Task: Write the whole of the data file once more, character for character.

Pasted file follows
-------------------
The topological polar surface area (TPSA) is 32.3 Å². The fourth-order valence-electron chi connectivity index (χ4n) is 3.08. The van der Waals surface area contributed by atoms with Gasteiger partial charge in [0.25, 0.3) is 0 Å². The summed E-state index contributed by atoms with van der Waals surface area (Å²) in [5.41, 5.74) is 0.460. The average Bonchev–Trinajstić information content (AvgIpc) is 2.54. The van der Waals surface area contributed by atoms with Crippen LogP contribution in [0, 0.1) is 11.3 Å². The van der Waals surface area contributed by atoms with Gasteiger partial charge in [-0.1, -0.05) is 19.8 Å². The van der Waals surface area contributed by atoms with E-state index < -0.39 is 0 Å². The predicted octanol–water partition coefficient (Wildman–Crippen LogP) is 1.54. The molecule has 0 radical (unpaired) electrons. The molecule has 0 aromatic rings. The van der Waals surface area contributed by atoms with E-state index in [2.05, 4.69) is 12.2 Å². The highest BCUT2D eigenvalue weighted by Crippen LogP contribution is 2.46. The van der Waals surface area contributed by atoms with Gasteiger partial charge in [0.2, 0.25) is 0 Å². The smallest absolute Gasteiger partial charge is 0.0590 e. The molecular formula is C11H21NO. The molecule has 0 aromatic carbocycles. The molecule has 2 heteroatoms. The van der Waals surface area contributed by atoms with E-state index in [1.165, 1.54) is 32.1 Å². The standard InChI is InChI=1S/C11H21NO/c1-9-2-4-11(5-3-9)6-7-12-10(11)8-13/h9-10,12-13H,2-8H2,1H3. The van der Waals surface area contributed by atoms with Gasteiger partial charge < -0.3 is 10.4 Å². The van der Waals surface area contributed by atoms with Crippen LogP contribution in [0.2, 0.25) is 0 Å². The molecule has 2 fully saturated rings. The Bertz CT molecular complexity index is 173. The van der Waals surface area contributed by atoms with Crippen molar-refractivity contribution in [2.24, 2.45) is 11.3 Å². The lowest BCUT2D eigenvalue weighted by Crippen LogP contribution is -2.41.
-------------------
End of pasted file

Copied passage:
The topological polar surface area (TPSA) is 32.3 Å². The fourth-order valence-electron chi connectivity index (χ4n) is 3.08. The van der Waals surface area contributed by atoms with Gasteiger partial charge in [0.25, 0.3) is 0 Å². The summed E-state index contributed by atoms with van der Waals surface area (Å²) in [5.41, 5.74) is 0.460. The average Bonchev–Trinajstić information content (AvgIpc) is 2.54. The van der Waals surface area contributed by atoms with Crippen LogP contribution in [0, 0.1) is 11.3 Å². The van der Waals surface area contributed by atoms with Gasteiger partial charge in [-0.1, -0.05) is 19.8 Å². The van der Waals surface area contributed by atoms with E-state index < -0.39 is 0 Å². The predicted octanol–water partition coefficient (Wildman–Crippen LogP) is 1.54. The molecule has 0 radical (unpaired) electrons. The molecule has 0 aromatic rings. The van der Waals surface area contributed by atoms with E-state index in [2.05, 4.69) is 12.2 Å². The highest BCUT2D eigenvalue weighted by Crippen LogP contribution is 2.46. The van der Waals surface area contributed by atoms with Gasteiger partial charge in [0.2, 0.25) is 0 Å². The smallest absolute Gasteiger partial charge is 0.0590 e. The molecular formula is C11H21NO. The molecule has 0 aromatic carbocycles. The molecule has 2 heteroatoms. The van der Waals surface area contributed by atoms with E-state index in [1.165, 1.54) is 32.1 Å². The standard InChI is InChI=1S/C11H21NO/c1-9-2-4-11(5-3-9)6-7-12-10(11)8-13/h9-10,12-13H,2-8H2,1H3. The van der Waals surface area contributed by atoms with Gasteiger partial charge < -0.3 is 10.4 Å². The van der Waals surface area contributed by atoms with Crippen LogP contribution in [0.2, 0.25) is 0 Å². The molecule has 2 fully saturated rings. The Bertz CT molecular complexity index is 173. The van der Waals surface area contributed by atoms with Crippen molar-refractivity contribution in [2.24, 2.45) is 11.3 Å². The lowest BCUT2D eigenvalue weighted by Crippen LogP contribution is -2.41.